While schools in Australia, to varying degrees, have embraced technology, it is often used as a substitute for paper-based tasks, rather than as a tool that could potentially open the way to greater creativity in classrooms. Bruce Dixon, co-founder of the Anytime, Anywhere Learning Foundation, Founding Director of ideasLAB, Australia, and a speaker at the Adobe Education Forum, suggests that we are layering technology over the top of existing pedagogy, rather than allowing its use to be driven by the world that our students live in. The view is shared by another conference speaker, Dr Allen Partridge, an Adobe eLearning Evangelist who believes we are in a “transitional technology” stage – using new technology in old ways. We might have replaced a pen and paper with a word processing program, for instance, but we are not fully appreciating the wider opportunities that technology presents us. 

Technology is not the only medium through which creativity in the classroom can be nurtured, but it is certainly one that has found favour with educators. An impressive 85 per cent of respondents to the survey believe that technology and digital tools play an important role in fostering creativity. However, just over a third indicated that they felt ready to “adapt their teaching methodology to leverage digital tools”, which leaves the majority of educators feeling unprepared to effectively capitalise on technology for their students.

Michael Stoddart, Adobe’s Product Marketing Manager for the Asia-Pacific Region, believes that in Australia there is a sense that we are “ready for some kind of breakthrough.” With the advent of the National Broadband Network and implementation of the federal government’s one-to-one laptop program we are in a position to make fundamental changes that take advantage of our access to technology. Stoddart is optimistic about the ability of teachers to understand and meaningfully integrate digital resources, explaining that while some people enjoy being at the cutting-edge of the latest technology fad, teachers tend to be “into technology for the purpose it serves; for example, for student engagement.” It’s a refreshing view in light of the fact that teachers, especially those nearing retirement, are often characterised as techno-phobic, but one that has a direct link to one of the oft-heard mantras in educational circles – that students need to see the relevance of their learning. It makes sense that where teachers can see the value of incorporating technology into their lessons, they are far more likely to pursue its effective use.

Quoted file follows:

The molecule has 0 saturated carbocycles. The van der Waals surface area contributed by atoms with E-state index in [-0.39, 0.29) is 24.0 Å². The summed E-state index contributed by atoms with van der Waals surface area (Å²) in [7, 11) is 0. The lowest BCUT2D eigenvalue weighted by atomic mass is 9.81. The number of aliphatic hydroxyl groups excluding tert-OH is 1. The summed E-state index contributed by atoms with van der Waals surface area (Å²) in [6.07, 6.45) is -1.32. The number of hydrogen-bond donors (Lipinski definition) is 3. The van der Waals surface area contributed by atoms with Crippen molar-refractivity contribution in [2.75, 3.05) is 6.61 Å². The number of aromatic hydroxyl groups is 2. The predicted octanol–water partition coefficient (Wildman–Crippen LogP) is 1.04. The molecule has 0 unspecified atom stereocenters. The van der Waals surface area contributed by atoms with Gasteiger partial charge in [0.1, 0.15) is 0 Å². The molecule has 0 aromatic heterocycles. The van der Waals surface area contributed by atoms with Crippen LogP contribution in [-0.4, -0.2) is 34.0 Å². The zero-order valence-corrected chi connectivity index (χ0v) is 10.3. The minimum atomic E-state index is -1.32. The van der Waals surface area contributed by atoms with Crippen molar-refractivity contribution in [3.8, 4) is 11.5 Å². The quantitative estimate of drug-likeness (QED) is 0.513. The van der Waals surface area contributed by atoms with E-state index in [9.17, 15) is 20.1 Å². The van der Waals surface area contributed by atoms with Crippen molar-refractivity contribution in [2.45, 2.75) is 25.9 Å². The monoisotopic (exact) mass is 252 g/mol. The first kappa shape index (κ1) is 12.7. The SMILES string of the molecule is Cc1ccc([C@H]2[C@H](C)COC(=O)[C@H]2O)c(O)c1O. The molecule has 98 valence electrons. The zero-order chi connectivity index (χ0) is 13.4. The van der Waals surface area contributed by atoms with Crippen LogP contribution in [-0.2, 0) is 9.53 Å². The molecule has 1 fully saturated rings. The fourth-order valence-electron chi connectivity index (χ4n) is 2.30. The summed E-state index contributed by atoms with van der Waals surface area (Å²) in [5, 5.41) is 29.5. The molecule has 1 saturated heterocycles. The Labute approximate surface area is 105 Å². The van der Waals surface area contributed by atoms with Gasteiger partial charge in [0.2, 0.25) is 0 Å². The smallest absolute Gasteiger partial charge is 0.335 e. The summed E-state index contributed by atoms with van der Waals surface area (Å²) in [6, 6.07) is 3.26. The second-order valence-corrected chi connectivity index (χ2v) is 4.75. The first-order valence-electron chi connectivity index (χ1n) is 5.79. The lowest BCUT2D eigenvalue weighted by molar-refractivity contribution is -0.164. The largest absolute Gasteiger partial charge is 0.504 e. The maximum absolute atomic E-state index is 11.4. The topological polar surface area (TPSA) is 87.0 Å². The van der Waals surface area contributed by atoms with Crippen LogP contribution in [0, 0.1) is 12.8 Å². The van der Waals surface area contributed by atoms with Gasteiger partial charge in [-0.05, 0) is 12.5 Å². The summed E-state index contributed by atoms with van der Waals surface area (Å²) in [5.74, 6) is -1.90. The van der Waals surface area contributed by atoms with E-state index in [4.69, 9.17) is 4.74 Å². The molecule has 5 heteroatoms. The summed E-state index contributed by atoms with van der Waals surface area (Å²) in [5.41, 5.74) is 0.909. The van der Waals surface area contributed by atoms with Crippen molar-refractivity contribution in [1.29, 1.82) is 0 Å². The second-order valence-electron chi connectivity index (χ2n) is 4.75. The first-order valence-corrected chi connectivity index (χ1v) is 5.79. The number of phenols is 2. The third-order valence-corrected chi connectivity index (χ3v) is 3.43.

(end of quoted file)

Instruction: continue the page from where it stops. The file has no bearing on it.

The caveat to this is the persistent unreliability of technology. For many educators, this is a barrier to the creative use of digital resources in the classroom, as precious teaching time is often lost to fixing technical issues. Stoddart concedes that this is an issue, and attributes the growing interest in tablets to the perception that they have a much smaller failure rate. 

Adobe’s survey gave participants the chance to identify other barriers to creativity. The top factor in Australia and New Zealand was “an education system that is too reliant on testing and assessment,” with 39 per cent of respondents suggesting that this inhibits their ability to teach creatively. The two most cited responses from the greater APAC area were that teachers feel “hamstrung by an education system that is not geared towards creativity” and that there is a “lack of resources”. While it is pleasing to note that these are not prominent considerations in Australia, the fact that our test-driven culture is more of a concern than in other countries shows that we have some way to go in negotiating a curriculum that balances academic achievement as measured through narrow assessment criteria with developing practices that nurture creativity.